The trend in youth sports is to push kids to specialize in one sport as early as 10 years old. (See ““Can Sport Specialization Cause Youth Injuries?“). The result is a huge increase in injuries like anterior cruciate ligament (ACL) tears and kids burning out on sports before they pick up their high school diploma.
“Kids are now doing the same sports as their heroes,” says Theodore Ganley from The Children’s Hospital of Philadelphia in a Time magazine report. “They’re doing things year-round, in multiple teams, in multiple leagues. Now they are getting the same injuries as their heroes.”
Parents, coaches, club sports administrators, and even some kids themselves, see year-round specialization as young athletes’ ticket to a college scholarship or professional sports career.
But many college and pro coaches, along with some of our country’s top athletes, believe this is a misguided approach.
“I am so grateful that I had the chance to, and was encouraged to, play more than just soccer,” says USA soccer star Abby Wambach. “It allowed my whole body to develop, not just those muscles I use in soccer. It helps you really get to know your body and what you can do as an athlete and I think it did help me reduce my injuries.”
The percentage of youth athletes that go on to play in college on a full athletic scholarship is below one percent. The chances of making the pros is minuscule. But overzealous adults, driven by ego and greed, are negatively changing the youth sports culture. As a result, way too many young athletes, who start out playing sports for fun, end up being damaged by their youth sports experience — physically and sometimes emotionally — because of increasing pressures to specialize in a single sport.
It’s the professionalization of youth sports and it needs to stop.
Let the kids play. And let them play more than one sport.
— Ken Reed, Sports Policy Director, League of Fans
Sports Forum Podcast
Episode #22 – League of Fans’ Sports Forum podcast: Rethinking Sports Fandom with Author Craig Calcaterra – We discuss Calcaterra’s new book “Rethinking Fandom: How to Beat the Sports-Industrial Complex at Its Own Game” and explore new ways to be a fan in the year 2022.
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Episode #21 – League of Fans’ Sports Forum podcast: Chatting About a Broken Game With Baseball Writer Pedro Moura – Moura is a national baseball writer for Fox Sports. We discuss how and why the game of baseball is broken, what factors caused it, and offer a few thoughts on how to “fix” a great game.
Episode #20 – League of Fans’ Sports Forum podcast: Coaching Youth and High School Sports Based On What’s Best for the Athlete’s Holistic Development – We chat with long-time youth, high school and college basketball coach Jim Huber.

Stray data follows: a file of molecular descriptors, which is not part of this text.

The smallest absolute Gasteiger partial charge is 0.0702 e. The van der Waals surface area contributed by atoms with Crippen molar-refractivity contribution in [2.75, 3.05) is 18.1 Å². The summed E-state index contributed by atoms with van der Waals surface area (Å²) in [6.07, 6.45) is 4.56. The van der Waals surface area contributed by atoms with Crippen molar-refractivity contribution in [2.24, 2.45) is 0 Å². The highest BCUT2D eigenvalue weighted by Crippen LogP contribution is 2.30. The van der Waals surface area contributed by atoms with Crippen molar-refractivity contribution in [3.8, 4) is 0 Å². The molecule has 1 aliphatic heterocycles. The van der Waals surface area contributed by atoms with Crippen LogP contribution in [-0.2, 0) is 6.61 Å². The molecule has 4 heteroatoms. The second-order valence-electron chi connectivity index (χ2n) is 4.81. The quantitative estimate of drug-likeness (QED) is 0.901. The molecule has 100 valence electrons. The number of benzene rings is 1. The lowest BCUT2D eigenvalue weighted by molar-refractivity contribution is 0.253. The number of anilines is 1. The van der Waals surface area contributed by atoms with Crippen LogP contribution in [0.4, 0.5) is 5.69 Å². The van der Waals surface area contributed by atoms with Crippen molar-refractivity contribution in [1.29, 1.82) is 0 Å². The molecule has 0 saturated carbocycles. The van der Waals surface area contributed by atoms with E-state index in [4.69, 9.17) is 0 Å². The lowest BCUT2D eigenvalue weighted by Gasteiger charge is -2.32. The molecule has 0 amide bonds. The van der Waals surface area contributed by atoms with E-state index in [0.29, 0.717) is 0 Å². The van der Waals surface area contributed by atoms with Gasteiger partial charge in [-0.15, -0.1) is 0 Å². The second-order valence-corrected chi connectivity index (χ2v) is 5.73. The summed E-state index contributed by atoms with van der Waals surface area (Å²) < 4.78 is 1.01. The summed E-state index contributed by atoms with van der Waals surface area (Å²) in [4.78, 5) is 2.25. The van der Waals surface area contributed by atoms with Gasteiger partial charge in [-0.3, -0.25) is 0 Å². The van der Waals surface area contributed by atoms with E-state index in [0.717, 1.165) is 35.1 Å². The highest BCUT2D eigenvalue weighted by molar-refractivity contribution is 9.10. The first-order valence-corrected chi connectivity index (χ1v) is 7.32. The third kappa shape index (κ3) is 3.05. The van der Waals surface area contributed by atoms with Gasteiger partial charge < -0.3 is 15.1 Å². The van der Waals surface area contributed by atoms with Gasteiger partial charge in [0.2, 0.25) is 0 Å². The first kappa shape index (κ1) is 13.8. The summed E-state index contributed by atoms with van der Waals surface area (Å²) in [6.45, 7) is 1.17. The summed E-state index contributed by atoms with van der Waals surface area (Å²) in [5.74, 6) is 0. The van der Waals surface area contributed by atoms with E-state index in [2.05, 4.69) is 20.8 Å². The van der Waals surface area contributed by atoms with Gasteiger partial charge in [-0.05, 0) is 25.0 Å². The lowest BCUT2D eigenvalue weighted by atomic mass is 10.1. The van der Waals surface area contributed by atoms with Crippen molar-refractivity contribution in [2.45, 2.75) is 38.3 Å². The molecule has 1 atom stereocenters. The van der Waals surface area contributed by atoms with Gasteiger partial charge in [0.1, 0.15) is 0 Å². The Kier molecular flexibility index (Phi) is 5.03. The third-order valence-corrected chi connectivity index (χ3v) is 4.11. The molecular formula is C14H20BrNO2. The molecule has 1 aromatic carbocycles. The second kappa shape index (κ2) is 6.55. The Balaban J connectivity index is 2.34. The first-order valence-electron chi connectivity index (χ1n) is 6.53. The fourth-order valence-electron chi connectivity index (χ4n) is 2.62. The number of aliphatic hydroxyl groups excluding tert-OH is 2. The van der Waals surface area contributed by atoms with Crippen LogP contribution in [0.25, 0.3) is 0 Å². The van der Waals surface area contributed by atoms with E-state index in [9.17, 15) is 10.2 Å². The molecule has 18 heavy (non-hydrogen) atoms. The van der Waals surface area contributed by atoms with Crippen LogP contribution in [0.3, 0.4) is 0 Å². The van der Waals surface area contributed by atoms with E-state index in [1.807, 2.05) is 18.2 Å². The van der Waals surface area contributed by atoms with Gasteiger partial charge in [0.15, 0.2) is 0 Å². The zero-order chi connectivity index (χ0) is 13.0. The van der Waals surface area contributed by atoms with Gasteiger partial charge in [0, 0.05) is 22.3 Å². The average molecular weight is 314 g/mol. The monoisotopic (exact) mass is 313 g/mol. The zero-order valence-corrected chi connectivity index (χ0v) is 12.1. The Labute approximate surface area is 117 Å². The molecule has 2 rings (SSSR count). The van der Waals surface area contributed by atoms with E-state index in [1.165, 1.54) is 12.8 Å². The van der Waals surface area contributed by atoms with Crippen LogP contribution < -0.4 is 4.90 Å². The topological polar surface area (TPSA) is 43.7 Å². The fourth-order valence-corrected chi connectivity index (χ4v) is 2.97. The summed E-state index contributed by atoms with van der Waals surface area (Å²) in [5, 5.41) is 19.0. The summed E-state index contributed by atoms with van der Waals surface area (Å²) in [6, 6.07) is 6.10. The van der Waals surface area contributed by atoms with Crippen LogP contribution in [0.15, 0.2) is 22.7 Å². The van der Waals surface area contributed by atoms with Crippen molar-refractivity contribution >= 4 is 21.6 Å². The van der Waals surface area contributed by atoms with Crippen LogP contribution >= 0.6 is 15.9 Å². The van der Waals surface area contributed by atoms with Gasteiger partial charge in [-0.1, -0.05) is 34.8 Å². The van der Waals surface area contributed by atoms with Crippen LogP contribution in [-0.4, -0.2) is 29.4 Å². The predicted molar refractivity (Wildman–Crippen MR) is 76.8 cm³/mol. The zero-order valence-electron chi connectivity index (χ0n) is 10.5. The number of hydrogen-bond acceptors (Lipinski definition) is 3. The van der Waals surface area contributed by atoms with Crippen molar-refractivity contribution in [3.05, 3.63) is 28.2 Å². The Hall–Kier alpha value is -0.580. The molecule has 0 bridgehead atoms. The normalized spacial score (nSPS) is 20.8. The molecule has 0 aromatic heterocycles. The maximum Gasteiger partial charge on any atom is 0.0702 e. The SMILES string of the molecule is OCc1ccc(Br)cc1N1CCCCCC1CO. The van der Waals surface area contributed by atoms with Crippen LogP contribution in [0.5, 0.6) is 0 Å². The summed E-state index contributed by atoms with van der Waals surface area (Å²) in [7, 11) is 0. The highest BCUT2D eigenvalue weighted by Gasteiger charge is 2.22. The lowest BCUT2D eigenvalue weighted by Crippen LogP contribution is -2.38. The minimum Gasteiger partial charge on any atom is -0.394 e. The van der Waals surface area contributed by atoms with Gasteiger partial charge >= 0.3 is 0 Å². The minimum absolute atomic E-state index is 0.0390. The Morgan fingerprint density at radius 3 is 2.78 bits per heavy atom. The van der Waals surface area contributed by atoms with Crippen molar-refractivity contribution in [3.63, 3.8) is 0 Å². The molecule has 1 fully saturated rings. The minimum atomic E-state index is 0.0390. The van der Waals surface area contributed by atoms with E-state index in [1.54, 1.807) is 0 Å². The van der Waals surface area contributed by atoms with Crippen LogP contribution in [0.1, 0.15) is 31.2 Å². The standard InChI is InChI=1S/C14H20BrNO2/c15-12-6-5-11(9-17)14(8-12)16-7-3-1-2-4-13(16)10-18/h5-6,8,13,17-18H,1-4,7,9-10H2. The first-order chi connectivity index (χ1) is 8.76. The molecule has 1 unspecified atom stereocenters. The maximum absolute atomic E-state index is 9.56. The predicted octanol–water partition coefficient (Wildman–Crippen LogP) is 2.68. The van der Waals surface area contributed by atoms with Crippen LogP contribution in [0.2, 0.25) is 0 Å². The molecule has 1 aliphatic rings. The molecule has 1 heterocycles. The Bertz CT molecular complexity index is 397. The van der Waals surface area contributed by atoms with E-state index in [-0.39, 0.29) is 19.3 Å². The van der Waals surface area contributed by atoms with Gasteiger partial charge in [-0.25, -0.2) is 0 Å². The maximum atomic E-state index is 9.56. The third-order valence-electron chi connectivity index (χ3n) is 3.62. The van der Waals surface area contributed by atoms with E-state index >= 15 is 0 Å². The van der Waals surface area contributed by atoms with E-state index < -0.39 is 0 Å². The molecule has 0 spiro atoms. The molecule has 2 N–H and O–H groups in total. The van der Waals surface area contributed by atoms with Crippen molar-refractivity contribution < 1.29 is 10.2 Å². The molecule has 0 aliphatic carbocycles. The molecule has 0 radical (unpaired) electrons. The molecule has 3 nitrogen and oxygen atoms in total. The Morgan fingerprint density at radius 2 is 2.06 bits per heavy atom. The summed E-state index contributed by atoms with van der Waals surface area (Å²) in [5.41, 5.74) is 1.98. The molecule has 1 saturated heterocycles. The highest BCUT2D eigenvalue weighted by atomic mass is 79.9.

Episode #19 – League of Fans’ Sports Forum podcast: Capturing the Spirit of the All-American Girls Professional Baseball League with Anika Orrock – We discuss the hoops AAGPFL women had to jump through to play the game they loved as well as the long-term impact and legacy they have in advancing sports opportunities for girls and women.
Episode #18 – League of Fans’ Sports Forum podcast: Talking about the 50th Anniversary of Title IX and the Lia Thomas Controversy with Nancy Hogshead-Makar – Hogshead-Makar is a triple gold medalist in swimming, a civil rights attorney and CEO of Champion Women.
Episode #17 – League of Fans’ Sports Forum podcast: Talking Sports With Legendary New York Times Sports Columnist Robert Lipsyte – We chat about Lipsyte’s amazing career and some of the athletes he covered.
Media"How We Can Save Sports" author Ken Reed appears on Fox & Friends to explain how there's "too much adult in youth sports."
Ken Reed appears on Mornings with Gail from KFKA Radio in Colorado to discuss bad parenting in youth athletics.
“Should College Athletes Be Paid?” Ken Reed on The Morning Show from Wisconsin Public Radio
Ken Reed appears on KGNU Community Radio in Colorado (at 02:30) to discuss equality in sports and Title IX.
Ken Reed appears on the Ralph Nader Radio Hour (at 38:35) to discuss his book The Sports Reformers: Working to Make the World of Sports a Better Place, and to talk about some current sports issues.
- League of Fans Sports Policy Director Ken Reed quoted in Washington Post column titled "What happened to P.E.? It’s losing ground in our push for academic improvement," by Jay Mathews
League of Fans is a sports reform project founded by Ralph Nader to fight for the higher principles of justice, fair play, equal opportunity and civil rights in sports; and to encourage safety and civic responsibility in sports industry and culture.
Sports & Torts – Ken Reed, Sports Policy Director, League of Fans – at the American Museum of Tort Law
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